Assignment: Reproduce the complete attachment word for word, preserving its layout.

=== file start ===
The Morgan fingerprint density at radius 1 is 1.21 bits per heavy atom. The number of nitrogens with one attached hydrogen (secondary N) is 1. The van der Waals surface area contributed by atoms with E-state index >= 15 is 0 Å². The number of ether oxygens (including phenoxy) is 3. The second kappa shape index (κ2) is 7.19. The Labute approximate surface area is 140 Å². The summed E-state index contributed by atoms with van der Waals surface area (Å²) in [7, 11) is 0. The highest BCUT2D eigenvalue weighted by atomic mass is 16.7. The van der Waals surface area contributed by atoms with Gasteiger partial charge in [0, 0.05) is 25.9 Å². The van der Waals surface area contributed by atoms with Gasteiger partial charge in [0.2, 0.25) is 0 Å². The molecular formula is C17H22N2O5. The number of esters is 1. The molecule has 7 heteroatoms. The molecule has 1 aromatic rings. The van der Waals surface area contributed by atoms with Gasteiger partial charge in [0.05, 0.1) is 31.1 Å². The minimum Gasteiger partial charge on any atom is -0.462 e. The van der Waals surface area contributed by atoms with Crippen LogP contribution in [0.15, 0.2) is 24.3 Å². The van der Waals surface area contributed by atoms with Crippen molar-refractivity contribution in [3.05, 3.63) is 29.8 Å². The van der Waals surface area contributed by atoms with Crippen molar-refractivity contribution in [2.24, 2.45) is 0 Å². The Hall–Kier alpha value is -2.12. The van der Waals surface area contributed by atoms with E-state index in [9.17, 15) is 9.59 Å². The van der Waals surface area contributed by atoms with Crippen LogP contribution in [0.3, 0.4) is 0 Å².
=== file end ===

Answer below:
The Morgan fingerprint density at radius 1 is 1.21 bits per heavy atom. The number of nitrogens with one attached hydrogen (secondary N) is 1. The van der Waals surface area contributed by atoms with E-state index >= 15 is 0 Å². The number of ether oxygens (including phenoxy) is 3. The second kappa shape index (κ2) is 7.19. The Labute approximate surface area is 140 Å². The summed E-state index contributed by atoms with van der Waals surface area (Å²) in [7, 11) is 0. The highest BCUT2D eigenvalue weighted by atomic mass is 16.7. The van der Waals surface area contributed by atoms with Gasteiger partial charge in [0, 0.05) is 25.9 Å². The van der Waals surface area contributed by atoms with Gasteiger partial charge in [0.2, 0.25) is 0 Å². The molecular formula is C17H22N2O5. The number of esters is 1. The molecule has 7 heteroatoms. The molecule has 1 aromatic rings. The van der Waals surface area contributed by atoms with Gasteiger partial charge in [0.05, 0.1) is 31.1 Å². The minimum Gasteiger partial charge on any atom is -0.462 e. The van der Waals surface area contributed by atoms with Crippen LogP contribution in [0.15, 0.2) is 24.3 Å². The van der Waals surface area contributed by atoms with Crippen molar-refractivity contribution in [3.05, 3.63) is 29.8 Å². The van der Waals surface area contributed by atoms with Crippen molar-refractivity contribution in [2.24, 2.45) is 0 Å². The Hall–Kier alpha value is -2.12. The van der Waals surface area contributed by atoms with E-state index in [9.17, 15) is 9.59 Å². The van der Waals surface area contributed by atoms with Crippen LogP contribution in [0.3, 0.4) is 0 Å².